Another terrifying shark attack report has emerged here in Hawaii on an island you may never hear of but will soon. So just how serious is the danger, which we are in no way attempting to downplay? Or is this report about something else entirely? Whatever it is, we will definitely want to watch the show now. The film crew reported no footage.
As you know, shark attacks remain an extraordinarily rare yet real and terrifying concern for those who enjoy the ocean, snorkeling, swimming, and surfing in Hawaii.
What happened in the Hawaii shark attack far north of Honolulu?
Netflix was filming at a remote uninhabited island far north of Honolulu when they say their boat was almost destroyed in what they called a tiger shark of “horrific” proportions. They reported the attack was by two 15′ long hungry tiger sharks.
The crew was onboard inflatable boats, filming a climate series entitled “Our Planet II,” narrated by David Attenborough. They reported, “The original idea was to do an underwater shoot with the tiger sharks waiting in the shallows at Laysan.”
Where is Laysan (Kauō), Hawaii?
We also had to look at the atlas, as Laysan doesn’t come up in everyday conversation. Located 808 nautical miles (same as our area code for Hawaii) northwest of Honolulu, it’s part of the renowned Papahānaumokuākea Marine National Monument with diverse marine life. The Hawaiian name for the island, “Kauo,” means “egg.” Midway is the most commonly known atoll in the Northwestern Hawaiian Islands, and Laysan is the second largest landmass in this long stretch of atolls and seamounts.
Laysan is ecologically significant as it is critical for seabird breeding, including the Laysan albatross, for which the island was named. Access to the island is restricted due to ecological concerns, and special permission is required from the US Fish and Wildlife Service.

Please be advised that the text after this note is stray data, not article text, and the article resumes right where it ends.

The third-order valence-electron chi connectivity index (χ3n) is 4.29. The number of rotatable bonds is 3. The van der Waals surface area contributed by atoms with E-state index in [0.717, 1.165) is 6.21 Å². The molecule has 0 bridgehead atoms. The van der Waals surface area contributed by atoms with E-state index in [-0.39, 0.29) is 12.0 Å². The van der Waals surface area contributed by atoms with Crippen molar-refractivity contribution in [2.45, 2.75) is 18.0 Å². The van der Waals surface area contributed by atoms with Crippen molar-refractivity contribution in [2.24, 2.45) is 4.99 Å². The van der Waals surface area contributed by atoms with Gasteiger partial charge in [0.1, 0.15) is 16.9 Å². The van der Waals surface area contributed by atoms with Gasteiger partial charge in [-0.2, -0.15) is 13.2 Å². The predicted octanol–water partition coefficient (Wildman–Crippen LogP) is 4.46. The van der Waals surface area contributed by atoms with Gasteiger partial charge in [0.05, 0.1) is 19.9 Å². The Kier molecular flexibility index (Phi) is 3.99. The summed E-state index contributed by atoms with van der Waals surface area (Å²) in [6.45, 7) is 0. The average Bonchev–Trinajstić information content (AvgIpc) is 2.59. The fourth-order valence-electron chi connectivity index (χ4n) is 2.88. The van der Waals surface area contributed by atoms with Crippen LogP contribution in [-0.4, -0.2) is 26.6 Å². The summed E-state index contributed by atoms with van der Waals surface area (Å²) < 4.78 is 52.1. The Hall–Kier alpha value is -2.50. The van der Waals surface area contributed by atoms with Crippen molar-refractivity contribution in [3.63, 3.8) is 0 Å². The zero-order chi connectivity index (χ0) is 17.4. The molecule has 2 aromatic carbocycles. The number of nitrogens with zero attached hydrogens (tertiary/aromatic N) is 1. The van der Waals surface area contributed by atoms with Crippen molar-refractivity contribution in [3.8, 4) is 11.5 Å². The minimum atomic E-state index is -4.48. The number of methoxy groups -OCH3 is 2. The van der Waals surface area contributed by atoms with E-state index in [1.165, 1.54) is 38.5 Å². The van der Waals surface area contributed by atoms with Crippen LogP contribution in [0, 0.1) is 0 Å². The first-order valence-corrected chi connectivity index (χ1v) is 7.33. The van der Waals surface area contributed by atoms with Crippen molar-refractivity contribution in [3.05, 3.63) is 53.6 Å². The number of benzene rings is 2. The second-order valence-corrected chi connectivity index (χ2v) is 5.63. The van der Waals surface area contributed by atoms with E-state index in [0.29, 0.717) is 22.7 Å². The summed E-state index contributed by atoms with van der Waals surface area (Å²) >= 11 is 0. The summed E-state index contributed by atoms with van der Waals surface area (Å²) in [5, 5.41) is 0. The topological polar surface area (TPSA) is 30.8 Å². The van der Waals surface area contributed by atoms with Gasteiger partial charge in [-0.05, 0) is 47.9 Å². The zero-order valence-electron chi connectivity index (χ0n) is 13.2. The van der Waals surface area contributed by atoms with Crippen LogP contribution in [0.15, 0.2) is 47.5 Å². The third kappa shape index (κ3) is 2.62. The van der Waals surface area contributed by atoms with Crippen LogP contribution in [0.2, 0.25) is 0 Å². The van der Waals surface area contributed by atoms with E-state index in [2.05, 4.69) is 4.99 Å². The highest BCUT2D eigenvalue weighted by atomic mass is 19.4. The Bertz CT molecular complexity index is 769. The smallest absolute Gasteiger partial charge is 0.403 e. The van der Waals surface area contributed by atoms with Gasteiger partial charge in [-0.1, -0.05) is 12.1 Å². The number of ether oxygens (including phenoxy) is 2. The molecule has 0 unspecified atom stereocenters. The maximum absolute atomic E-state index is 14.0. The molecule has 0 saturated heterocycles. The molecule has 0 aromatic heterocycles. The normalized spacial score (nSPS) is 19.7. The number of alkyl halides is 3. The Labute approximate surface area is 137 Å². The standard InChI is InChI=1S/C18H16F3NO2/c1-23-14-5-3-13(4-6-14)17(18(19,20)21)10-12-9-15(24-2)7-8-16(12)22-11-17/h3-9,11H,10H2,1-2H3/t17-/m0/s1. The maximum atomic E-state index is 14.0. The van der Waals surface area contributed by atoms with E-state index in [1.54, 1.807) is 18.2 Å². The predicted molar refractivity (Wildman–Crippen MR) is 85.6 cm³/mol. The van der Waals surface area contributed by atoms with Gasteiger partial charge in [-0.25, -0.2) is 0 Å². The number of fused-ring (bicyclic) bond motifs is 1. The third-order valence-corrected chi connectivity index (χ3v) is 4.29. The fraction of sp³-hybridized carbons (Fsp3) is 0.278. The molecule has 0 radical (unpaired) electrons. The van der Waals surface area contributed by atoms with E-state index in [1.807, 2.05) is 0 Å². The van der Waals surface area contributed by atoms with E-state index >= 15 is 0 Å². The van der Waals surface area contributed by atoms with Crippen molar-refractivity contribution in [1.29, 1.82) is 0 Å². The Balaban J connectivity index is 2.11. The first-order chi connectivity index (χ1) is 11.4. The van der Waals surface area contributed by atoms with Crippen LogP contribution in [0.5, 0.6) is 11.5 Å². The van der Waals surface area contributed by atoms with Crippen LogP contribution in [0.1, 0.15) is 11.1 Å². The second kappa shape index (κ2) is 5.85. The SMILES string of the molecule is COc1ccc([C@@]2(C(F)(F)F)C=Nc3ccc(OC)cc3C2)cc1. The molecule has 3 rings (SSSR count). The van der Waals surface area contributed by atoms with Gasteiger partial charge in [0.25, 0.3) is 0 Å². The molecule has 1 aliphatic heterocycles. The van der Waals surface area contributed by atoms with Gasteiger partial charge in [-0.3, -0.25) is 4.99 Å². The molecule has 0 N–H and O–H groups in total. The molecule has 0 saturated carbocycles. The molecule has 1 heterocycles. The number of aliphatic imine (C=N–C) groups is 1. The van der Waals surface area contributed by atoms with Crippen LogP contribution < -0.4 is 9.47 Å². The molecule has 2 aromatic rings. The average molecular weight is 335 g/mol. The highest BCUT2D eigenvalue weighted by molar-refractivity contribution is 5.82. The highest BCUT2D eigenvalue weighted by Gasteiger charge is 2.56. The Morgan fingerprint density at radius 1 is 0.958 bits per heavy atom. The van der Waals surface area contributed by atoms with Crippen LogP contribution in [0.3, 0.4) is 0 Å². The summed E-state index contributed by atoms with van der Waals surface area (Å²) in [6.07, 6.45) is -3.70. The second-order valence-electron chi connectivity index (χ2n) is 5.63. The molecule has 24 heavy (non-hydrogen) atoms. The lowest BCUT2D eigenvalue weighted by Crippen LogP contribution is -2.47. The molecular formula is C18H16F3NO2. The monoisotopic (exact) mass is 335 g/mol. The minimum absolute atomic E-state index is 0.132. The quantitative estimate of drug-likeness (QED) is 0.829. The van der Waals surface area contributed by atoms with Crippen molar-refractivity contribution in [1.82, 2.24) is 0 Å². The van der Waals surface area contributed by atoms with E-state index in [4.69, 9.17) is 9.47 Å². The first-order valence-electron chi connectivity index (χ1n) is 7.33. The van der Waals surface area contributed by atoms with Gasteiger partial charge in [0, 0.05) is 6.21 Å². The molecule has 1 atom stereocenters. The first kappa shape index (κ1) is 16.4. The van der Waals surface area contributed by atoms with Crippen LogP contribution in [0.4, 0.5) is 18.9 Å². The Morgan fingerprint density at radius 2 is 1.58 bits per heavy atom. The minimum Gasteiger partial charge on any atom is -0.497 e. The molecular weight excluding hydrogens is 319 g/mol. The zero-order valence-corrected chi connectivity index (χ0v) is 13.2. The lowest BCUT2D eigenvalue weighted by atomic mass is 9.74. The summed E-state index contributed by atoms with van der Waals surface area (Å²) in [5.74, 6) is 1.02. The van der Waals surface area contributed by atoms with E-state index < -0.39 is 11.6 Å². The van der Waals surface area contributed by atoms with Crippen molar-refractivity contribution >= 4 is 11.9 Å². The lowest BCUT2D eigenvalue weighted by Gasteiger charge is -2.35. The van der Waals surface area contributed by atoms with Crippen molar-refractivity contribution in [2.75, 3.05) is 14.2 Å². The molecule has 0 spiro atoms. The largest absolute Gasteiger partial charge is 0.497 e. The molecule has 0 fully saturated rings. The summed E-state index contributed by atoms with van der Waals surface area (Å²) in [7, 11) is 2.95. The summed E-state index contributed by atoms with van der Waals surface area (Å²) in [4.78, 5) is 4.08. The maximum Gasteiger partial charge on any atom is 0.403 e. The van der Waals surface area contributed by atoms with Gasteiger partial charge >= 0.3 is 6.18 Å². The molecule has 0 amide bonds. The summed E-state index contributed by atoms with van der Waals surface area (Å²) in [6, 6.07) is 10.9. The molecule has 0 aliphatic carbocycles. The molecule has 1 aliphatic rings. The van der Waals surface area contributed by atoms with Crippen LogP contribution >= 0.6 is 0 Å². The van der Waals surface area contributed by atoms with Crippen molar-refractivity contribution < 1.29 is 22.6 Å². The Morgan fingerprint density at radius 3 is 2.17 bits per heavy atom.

The Netflix crew was there to film the Laysan albatross and said, “the first day the tiger sharks were around, the crew got into these inflatable boats — and two sharks attacked them. It was like something out of Jaws. The crew panicked and basically made an emergency landing on the sand. Suffice to say, they didn’t get any underwater shots.”
They added, “this tiger shark leaped at the boat and bit huge holes in it. The whole boat exploded. We were trying to get it away, and it wasn’t having any of it. It was horrific. That was the second shark that day to attack us.”
The crew believed that the sharks were unusually hungry.
So just how worried should you be about a Hawaii shark attack?
Sharks are present in the ocean around Hawaii, and we have tips below to safeguard yourself while taking in Hawaii’s stunning waters.
Prior to this announcement, an unconfirmed attack on Maui took place. A 60-year-old visitor from Washington State saw a large shark swimming in the water 225 feet off the beach around noon. He was swimming with his wife and reported her disappearance when he swam to shore. With the assistance of Ocean Safety and the Maui Fire Department, rescuers from the US Coast Guard began looking for the woman. Throughout the remainder of Thursday and Friday, the search continued. The state DLNR confirmed the presence of a 10- to 12-foot tiger shark in the vicinity, but they did not specify by whom.